Abundance Water As A Public Good And Water Management As A Social Project

The year 1985 became a landmark in the history of water supply of modern Athens. During that year, the city's main reservoir (the Mornos Reservoir) overflowed. For the first time since it was declared the capital of the modern Greek state (1834), Athens appeared to have more water available than it actually needed to sustain its life and metabolism. The event generated great civic pride and political enthusiasm and was hailed as the turning point in Athens' century old battle against water scarcity (Gerontas and Skouzes 1963; Kalantzopoulos 1964; Kaika 2005). This optimistic period coincided with the restructuring of the legal and institutional framework for water resource management in Greece, that began in earnest in 1980. Law 1068/80 (1980) merged the Hellenic Water Company (EEY) and the Athens Sewerage Organization (OAn) to form a unified water supply and sewerage authority, the Water Supply and Sewerage Company of Athens (EYAAn) (Hellenic Republic 1980). EYAAn's sole stockholder was the Greek state and the company operated as a public utility company (EYAAn 1995). An even greater breakthrough in the institutional reorganization of water resources management in Greece came in 1987, when the socialist government voted in Law 1739/87 (1987). This new legislation replaced circa 300 laws and decrees that used to form the main institutional framework for water resources management, some of which dated back to the 1900s. It was a bold effort to restructure this fragmented institutional framework by centralizing decision-making and planning. The new law nationalized the management of water resources, declared water a "natural gift", and secured every citizen's access to potable water as his/her "undeniable right". It also recognized the priority of domestic water supply over any other use of water, and annulled all previously existing water rights linked to land property. Moreover, it sanctioned the right of the state to expropriate land, edifices and settlements, as well as to restrain the use of water by individuals or companies (after compensation) if such measures were deemed necessary for the utilization of water resources for the benefit of the general public. Finally, the law created a new administrative framework for the management of water resources, by dividing the country into 14 hydrological departments (Hellenic Republic 1987). This legislation that centralized decision-making and power over water resource planning and allocation, de facto nationalized water resources and was part of a broader shift in the philosophy of planning and resource management introduced by the socialist party after it came in power in 1981. This new philosophy aspired to move away from a mechanical and technocratic approach to planning, and to introduce a socially sensitive approach to planning and resource management. Planning activities became imbued with sociopolitical meaning and rhetoric, which often exaggerated what planning was actually capable of achieving. Karydis notes that:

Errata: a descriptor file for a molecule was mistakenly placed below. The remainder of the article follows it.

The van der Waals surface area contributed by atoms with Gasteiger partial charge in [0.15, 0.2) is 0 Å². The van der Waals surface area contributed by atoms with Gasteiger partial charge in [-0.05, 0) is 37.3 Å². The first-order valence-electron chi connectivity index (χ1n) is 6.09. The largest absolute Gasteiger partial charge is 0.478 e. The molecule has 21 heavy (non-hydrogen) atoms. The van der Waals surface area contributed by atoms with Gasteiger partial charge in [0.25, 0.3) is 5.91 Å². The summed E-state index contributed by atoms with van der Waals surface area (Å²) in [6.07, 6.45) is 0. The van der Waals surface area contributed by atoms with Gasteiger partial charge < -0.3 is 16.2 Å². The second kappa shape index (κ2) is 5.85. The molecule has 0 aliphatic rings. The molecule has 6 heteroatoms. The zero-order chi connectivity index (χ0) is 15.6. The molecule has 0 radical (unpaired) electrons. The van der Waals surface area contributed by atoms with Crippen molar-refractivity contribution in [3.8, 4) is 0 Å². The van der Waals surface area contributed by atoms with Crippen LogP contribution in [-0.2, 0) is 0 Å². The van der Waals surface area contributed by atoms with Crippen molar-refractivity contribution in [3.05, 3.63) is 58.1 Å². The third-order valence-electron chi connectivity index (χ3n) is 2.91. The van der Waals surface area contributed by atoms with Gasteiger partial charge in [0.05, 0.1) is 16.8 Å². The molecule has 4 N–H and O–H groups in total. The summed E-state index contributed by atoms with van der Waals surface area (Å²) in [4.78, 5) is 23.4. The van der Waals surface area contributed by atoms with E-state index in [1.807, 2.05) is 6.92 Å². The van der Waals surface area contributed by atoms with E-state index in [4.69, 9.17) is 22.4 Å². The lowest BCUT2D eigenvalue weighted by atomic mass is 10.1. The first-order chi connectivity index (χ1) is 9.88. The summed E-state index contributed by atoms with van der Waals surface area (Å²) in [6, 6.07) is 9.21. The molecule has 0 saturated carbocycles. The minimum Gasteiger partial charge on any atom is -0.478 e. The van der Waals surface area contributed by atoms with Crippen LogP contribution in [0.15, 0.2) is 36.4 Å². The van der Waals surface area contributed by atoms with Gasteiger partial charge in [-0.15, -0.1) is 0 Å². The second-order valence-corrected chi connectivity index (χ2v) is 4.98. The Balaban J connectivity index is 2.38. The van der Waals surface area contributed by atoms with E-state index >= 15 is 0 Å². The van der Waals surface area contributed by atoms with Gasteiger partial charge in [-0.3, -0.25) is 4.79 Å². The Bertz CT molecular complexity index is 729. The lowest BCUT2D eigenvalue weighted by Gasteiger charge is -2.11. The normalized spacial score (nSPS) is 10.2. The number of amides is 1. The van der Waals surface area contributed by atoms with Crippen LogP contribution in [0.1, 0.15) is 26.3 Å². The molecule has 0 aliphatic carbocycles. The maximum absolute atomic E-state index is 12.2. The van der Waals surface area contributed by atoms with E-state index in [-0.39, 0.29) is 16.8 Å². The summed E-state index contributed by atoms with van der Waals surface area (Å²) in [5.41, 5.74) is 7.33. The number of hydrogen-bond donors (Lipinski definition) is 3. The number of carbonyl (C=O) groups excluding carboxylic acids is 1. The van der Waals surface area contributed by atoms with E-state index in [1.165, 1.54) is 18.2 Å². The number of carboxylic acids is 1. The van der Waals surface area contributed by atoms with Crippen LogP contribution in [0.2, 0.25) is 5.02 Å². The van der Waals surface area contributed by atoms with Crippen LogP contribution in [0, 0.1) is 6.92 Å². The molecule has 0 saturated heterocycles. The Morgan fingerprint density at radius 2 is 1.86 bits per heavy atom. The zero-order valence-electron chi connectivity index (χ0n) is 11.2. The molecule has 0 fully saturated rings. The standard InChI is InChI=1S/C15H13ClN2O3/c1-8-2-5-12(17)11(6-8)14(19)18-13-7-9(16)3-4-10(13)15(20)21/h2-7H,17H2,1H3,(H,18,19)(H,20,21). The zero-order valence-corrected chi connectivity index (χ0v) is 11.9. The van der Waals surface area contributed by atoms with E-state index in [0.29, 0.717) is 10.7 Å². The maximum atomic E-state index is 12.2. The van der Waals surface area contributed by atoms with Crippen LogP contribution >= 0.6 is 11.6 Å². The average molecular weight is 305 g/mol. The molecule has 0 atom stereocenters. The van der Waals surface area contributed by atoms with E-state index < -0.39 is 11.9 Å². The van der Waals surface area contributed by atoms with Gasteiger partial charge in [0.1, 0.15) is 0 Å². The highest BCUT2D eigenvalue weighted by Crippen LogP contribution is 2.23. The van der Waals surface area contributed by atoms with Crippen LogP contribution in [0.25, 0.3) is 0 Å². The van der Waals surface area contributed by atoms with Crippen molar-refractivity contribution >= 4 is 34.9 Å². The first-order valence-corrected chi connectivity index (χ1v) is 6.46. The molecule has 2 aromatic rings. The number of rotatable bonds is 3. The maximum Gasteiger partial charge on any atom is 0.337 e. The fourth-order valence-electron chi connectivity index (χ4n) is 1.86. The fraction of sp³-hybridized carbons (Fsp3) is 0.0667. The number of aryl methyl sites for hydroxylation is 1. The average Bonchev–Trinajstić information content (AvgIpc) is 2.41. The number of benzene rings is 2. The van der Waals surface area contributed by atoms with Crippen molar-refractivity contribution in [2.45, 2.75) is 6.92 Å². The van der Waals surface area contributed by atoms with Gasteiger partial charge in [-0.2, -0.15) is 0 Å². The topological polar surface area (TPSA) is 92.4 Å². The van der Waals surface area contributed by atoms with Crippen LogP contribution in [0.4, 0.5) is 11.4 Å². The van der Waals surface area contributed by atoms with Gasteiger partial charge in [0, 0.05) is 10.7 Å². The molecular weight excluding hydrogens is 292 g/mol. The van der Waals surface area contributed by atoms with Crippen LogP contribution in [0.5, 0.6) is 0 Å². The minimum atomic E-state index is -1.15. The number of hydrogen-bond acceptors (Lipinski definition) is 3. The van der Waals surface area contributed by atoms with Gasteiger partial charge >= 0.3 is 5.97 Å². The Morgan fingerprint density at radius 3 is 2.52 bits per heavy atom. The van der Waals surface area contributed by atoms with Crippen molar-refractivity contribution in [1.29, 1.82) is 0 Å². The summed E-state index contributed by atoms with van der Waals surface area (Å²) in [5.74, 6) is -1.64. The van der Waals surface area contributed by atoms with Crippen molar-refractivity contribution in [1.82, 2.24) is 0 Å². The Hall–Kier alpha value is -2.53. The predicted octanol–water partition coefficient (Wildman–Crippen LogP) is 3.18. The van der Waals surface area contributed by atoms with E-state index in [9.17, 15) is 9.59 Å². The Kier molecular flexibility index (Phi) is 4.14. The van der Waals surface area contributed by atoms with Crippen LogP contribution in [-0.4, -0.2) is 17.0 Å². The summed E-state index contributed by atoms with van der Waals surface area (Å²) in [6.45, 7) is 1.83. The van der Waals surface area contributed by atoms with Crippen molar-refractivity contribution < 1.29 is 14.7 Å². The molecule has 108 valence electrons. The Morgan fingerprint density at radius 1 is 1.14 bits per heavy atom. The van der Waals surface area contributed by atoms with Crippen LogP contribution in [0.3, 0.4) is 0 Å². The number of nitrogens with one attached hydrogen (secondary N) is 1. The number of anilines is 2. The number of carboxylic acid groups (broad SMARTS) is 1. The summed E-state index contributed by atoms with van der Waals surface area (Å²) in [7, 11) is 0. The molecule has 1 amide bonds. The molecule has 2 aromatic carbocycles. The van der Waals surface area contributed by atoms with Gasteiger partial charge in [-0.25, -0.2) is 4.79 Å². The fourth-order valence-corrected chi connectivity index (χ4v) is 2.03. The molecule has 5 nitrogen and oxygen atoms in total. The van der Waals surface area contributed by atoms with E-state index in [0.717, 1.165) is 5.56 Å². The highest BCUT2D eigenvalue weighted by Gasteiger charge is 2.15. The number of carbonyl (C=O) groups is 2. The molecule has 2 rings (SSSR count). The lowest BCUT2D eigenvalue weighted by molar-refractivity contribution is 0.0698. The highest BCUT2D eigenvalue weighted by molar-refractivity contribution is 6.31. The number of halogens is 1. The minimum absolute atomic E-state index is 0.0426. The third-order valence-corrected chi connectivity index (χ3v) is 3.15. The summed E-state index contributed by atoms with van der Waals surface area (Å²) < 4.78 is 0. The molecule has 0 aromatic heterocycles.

Never before [1981] had the political and the urban been so organically connected; never before had urban issues been popularized to that extent; never before had the social consensus been granted so generously...never before had it been claimed in such an explicit way [through a deterministic environmental scheme], that the application of a new urban regulation would have the capacity to change a whole way of life.

(Karydis 1990:343)

It was within this broader context, that the management of water resources became the subject of new legislation and state regulation. The general optimism over the positive social effects that a national water resources management plan could deliver was reflected in the five-year project plan (1988-1993) for Athens' water supply that was issued by the Ministry of Environment, Physical Planning and Public Works (YnEXQAE) in 1988. The document confidently stated that:

The Mornos reservoir [the city's main reservoir] will continue to cover the city's needs for water.while there is also scope for using the existing water supply system and available resources to cover the needs of areas which are not yet connected to the network.

(YnEXQAE 1988:69)1

According to the 1998 report, despite the continuous rise in consumption levels, which, by 1989, reached 376 million m3 per year, Athens, with a population of 3.5 million and growing, was marching towards the 1990s with full confidence in the adequacy of its water resources.

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